Author(s): Grundner TM
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Abstract A great deal of attention has been paid to ensuring that surgical consent forms have valid content, but little effort has been made to ensure that the average patient can read and understand them. Five representative surgical consent forms were analyzed with two standardized readability tests. The readability of all five was approximately equivalent to that of material intended for upper-division undergraduates or graduate students. Four of the five forms were written at the level of a scientific journal, and the fifth at the level of a specialized academic magazine. I suggest that few consent forms currently in use could pass readability tests. The implication of these findings is that thousands of persons may be undergoing surgery each year on the basis of inadequate consent. The problem has a reasonably simple solution: analysis of all consent forms for readability, and rewriting of those found excessively difficult.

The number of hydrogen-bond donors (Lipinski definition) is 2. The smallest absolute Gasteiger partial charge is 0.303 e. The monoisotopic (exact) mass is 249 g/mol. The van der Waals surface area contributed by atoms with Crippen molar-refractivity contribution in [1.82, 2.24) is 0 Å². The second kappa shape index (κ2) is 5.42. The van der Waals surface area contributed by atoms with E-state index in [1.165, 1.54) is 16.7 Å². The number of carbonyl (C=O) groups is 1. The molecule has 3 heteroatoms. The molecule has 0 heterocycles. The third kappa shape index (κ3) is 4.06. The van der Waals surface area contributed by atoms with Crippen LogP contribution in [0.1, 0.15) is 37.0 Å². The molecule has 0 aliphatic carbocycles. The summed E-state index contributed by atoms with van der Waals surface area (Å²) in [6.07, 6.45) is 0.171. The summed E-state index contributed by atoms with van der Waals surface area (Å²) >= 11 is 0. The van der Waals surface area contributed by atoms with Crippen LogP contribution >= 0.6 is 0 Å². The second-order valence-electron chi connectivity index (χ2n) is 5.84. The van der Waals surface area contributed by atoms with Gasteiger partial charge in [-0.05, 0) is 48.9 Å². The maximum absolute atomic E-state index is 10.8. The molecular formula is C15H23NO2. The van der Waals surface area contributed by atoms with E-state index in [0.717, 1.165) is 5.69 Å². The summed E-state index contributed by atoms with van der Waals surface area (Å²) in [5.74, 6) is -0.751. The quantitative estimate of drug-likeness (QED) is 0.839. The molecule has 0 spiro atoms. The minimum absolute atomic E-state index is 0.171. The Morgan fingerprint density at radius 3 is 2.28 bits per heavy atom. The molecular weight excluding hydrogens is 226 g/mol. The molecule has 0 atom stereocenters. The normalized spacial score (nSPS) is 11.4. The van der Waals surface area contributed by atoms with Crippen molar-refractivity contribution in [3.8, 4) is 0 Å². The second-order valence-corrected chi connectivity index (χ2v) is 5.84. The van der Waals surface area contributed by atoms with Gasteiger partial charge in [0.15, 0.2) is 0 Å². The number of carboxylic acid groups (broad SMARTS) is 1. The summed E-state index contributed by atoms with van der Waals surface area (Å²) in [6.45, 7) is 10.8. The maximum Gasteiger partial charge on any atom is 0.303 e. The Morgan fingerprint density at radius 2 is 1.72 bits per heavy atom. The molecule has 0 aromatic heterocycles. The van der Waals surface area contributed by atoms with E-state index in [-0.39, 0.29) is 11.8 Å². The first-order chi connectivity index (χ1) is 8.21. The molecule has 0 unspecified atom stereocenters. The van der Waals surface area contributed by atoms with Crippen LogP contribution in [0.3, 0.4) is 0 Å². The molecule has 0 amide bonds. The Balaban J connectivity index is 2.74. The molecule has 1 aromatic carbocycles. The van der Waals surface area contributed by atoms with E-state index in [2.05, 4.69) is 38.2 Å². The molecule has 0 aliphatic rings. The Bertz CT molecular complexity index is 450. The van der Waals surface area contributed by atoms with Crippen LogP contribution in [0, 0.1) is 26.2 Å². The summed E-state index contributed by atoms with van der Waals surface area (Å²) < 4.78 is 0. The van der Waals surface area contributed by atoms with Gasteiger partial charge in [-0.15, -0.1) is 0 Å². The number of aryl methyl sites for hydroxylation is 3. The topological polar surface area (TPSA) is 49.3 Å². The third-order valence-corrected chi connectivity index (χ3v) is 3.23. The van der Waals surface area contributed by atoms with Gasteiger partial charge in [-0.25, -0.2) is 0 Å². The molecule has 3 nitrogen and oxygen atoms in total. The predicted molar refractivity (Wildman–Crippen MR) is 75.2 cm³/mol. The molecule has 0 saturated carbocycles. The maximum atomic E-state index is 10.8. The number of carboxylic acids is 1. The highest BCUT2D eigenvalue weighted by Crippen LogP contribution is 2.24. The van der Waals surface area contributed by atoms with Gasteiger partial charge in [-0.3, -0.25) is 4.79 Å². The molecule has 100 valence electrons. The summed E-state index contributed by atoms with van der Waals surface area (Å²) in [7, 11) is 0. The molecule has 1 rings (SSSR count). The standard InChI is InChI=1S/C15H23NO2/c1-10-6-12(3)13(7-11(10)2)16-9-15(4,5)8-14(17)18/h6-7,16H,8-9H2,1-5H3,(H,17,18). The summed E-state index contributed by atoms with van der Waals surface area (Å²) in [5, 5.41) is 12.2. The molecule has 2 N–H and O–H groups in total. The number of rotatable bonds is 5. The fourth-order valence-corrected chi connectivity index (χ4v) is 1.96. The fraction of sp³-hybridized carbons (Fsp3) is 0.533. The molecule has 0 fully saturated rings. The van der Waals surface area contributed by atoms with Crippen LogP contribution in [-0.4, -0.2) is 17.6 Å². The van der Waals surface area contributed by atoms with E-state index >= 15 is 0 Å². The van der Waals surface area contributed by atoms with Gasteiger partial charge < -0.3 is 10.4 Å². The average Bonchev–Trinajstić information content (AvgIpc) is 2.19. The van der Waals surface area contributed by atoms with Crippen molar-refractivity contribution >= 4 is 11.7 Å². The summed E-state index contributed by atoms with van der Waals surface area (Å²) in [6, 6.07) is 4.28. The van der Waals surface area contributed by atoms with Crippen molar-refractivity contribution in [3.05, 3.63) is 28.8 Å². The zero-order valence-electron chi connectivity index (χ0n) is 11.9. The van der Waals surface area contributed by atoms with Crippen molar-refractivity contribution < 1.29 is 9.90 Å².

This article was published in N Engl J Med
and referenced in Journal of Clinical Research & Bioethics